Gleanings from the Past #92

Etymology of Peebles Dr. Dalgleish, minister of Peebles, in giving a statistical account of that parish for Sir John Sinclair’s immense compilation, simply stated, that the place must have derived its name from the pebbles which are found there in great quantity. The more elaborate antiquary George Chalmers, by a tolerable pun for a man […]

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A Witty Exchange

  George Bernard Shaw (left) and Winston Churchill (right) When playwright George Bernard Shaw started a new play, he invited Winston Churchill to attend the opening night. He thought of a witty message, then wired the following invitation to Churchill: Have reserved two tickets for my first night. Come and bring a friend, if you […]

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The Big Universe

In his book, The Book of Naturalists (1944), naturalist William Beebe related an interesting anecdote about him and his friend Theodore Roosevelt during his visits to Sagamore Hill, Roosevelt’s residence. Roosevelt and Beebe would go out after an evening of talk and dinner and search the night sky until they locate the faint spot of light-mist […]

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Gleanings from the Past #89

Default The credit department of the Hudson’s Bay Co. received this letter from a Canadian farmer: “I got your letter about what I owe. Now be pachant. I ain’t forgot you. When I have the money I will pay you. If this was the Judgment Day and you was no more prepared to meet your […]

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An Einstein Legend

Legend has it that an apple falling from a tree and then subsequently hitting Isaac Newton on the head is said to have provided Newton the idea of the gravitational force. This is a well-known and often told legend in physics. There is a lesser-known legend that explains Einstein’s discovery of his theory of the […]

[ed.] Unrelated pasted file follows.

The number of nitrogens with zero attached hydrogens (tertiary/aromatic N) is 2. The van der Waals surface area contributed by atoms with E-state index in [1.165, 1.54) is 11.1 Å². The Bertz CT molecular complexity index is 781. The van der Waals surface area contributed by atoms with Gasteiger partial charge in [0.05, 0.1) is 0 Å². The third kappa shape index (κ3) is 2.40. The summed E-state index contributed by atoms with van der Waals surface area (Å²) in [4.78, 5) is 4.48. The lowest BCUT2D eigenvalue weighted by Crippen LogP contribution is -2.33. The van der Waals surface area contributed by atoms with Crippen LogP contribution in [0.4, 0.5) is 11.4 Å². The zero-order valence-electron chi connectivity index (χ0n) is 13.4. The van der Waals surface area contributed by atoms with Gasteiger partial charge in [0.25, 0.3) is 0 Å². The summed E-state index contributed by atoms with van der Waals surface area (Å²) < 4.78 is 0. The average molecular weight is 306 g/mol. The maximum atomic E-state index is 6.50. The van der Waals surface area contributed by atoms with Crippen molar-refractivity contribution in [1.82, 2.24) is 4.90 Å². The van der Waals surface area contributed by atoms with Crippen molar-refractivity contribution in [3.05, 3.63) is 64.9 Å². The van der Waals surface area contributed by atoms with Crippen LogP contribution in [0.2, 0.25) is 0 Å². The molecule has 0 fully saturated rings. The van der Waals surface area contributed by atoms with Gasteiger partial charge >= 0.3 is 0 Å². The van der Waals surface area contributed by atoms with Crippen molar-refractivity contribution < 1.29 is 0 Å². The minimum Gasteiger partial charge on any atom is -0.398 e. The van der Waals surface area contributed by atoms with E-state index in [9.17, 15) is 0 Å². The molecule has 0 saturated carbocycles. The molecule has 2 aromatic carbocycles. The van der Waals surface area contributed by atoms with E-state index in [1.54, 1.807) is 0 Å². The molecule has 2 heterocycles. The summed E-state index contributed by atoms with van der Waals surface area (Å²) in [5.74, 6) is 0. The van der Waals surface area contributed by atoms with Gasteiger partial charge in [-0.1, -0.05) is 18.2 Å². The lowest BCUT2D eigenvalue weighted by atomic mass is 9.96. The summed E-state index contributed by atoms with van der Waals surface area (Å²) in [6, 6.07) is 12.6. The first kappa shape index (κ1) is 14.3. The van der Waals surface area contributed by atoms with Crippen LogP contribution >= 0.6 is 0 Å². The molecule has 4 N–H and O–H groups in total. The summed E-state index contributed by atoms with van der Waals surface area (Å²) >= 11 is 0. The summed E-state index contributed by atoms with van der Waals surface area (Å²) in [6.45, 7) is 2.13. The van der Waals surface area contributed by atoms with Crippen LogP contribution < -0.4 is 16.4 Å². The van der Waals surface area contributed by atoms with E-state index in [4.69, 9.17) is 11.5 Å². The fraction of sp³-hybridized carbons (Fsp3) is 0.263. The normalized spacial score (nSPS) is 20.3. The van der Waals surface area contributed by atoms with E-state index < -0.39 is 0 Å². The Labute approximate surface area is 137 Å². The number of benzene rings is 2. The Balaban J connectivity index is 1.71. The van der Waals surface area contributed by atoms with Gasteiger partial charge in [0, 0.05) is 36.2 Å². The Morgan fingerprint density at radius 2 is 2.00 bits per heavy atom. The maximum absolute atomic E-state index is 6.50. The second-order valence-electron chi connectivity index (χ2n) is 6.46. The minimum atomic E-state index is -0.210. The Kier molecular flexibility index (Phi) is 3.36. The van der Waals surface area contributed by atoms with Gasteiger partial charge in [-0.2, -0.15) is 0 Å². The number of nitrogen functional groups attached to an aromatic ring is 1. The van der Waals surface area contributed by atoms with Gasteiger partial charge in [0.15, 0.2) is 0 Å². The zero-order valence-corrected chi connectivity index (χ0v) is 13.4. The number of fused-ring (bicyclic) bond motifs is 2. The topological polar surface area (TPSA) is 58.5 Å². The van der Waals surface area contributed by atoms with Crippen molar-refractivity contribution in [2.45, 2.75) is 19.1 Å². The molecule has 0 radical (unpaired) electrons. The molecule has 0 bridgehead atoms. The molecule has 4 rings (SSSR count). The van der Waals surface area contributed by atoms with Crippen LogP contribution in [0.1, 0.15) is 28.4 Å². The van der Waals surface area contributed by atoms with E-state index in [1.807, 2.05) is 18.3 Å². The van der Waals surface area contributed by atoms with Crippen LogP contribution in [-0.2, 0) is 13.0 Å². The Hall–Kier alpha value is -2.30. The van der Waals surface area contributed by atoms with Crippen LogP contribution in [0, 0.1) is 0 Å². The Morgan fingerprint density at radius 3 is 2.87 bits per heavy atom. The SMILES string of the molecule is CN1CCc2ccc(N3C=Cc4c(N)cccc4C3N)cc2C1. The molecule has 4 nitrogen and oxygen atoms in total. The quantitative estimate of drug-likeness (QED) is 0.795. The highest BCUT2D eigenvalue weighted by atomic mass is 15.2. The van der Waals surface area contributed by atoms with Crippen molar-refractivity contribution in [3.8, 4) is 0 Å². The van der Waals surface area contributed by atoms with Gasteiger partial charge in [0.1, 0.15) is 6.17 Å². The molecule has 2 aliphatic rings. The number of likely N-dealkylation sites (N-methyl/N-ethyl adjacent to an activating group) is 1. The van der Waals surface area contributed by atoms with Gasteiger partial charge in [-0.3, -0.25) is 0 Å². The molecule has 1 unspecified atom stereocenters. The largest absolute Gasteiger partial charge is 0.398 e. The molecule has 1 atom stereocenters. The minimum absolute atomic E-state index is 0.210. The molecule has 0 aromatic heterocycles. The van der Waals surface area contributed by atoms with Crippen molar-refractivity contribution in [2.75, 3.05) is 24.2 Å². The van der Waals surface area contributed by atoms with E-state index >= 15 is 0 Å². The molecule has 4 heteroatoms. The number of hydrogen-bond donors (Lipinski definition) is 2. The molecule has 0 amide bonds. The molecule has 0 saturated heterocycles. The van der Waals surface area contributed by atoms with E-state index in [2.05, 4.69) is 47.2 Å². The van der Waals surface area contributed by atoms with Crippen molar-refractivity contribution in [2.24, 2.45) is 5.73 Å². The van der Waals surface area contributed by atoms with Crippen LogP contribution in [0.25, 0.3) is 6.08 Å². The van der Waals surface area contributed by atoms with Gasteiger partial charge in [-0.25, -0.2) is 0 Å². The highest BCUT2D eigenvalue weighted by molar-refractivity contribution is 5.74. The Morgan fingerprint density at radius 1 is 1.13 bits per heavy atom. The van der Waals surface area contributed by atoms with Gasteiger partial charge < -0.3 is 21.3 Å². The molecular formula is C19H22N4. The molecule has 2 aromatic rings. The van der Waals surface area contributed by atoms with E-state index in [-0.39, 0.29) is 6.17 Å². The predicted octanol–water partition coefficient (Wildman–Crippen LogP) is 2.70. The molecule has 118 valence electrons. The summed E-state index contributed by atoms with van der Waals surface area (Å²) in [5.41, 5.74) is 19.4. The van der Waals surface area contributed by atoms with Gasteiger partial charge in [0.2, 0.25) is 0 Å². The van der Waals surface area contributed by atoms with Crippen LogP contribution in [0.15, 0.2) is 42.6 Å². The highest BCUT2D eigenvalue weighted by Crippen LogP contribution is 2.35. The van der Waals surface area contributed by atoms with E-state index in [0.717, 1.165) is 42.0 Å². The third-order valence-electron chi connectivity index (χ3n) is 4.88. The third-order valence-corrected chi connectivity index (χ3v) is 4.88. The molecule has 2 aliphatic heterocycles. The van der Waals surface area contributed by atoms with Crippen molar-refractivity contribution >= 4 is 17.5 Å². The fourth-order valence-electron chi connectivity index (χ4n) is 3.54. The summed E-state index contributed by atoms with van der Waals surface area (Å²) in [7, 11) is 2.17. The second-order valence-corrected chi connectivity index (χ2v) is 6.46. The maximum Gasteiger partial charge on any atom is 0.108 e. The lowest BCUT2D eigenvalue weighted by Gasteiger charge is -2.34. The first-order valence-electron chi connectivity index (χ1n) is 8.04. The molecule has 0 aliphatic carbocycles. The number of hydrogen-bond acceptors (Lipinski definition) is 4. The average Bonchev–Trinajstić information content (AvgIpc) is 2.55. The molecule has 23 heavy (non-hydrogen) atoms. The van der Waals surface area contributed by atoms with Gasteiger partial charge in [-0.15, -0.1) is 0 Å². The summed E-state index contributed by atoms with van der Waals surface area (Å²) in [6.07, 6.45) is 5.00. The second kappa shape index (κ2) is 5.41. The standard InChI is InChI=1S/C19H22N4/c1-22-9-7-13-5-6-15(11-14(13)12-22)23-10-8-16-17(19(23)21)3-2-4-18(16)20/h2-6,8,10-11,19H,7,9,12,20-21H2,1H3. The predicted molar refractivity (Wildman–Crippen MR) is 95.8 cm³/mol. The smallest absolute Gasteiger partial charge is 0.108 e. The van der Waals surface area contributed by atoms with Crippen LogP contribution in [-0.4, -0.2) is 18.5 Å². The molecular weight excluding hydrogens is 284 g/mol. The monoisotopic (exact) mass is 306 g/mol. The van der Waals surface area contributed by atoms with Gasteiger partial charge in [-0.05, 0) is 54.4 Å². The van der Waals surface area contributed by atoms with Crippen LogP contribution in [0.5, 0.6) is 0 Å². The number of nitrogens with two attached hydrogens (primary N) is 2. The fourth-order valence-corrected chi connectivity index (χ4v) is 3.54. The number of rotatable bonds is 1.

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Short-Term Memory

Samuel Johnson (1709 – 1784)  once boasted about his amazing memory prowess to his friend Bennet Langton (1736 – 1801). As a demonstration, he said that he can recite an entire chapter of The Natural History of Iceland, a 1758 translation of Niels Horrebow’s work. When asked to prove his claim, he said: Chap. LXXII. Concerning […]

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Deep Lines

T. S. Eliot (left) and Carl Sandburg (right) In the January 19, 1980 edition of the New York Times Book Review, editor T. O’Connor Sloane III told the following story: Many years ago, when Robert Giroux was editor-in-chief of Harcourt, Brace, he told me this little anecdote. He was expecting a visit from T. S. Eliot one […]

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Checks Written in Blood

Charles K. Feldman (left) and Alexander Korda (right) Film producer Charles K. Feldman (1905 – 1968) related this story: I lost at gin rummy with Alexander Korda one evening, and mailed him a check next day. It was written in red ink, and accompanied by this note: “Dear Alex: You will see that this check is written in […]

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“This Is Trivial” (Or Is It?)

There was a popular anecdote about mathematician G. H. Hardy (1877 – 1947) that goes like this: While conducting a lecture on Number Theory, he said that a certain mathematical notion was trivial. But after a little while, he hesitated and asked, “Is it trivial?” He then excused himself and went to his office. After […]

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Gleanings from the Past #79

Understanding Men have no more time to understand anything. They buy ready-made things in the shops. But since there are no shops where you can buy friends, men no longer have any friends. ― Antoine de Saint-Exupéry, The Little Prince, 1943 What Is a Mirror? Then the cow asked: “What is a mirror?” “It is […]

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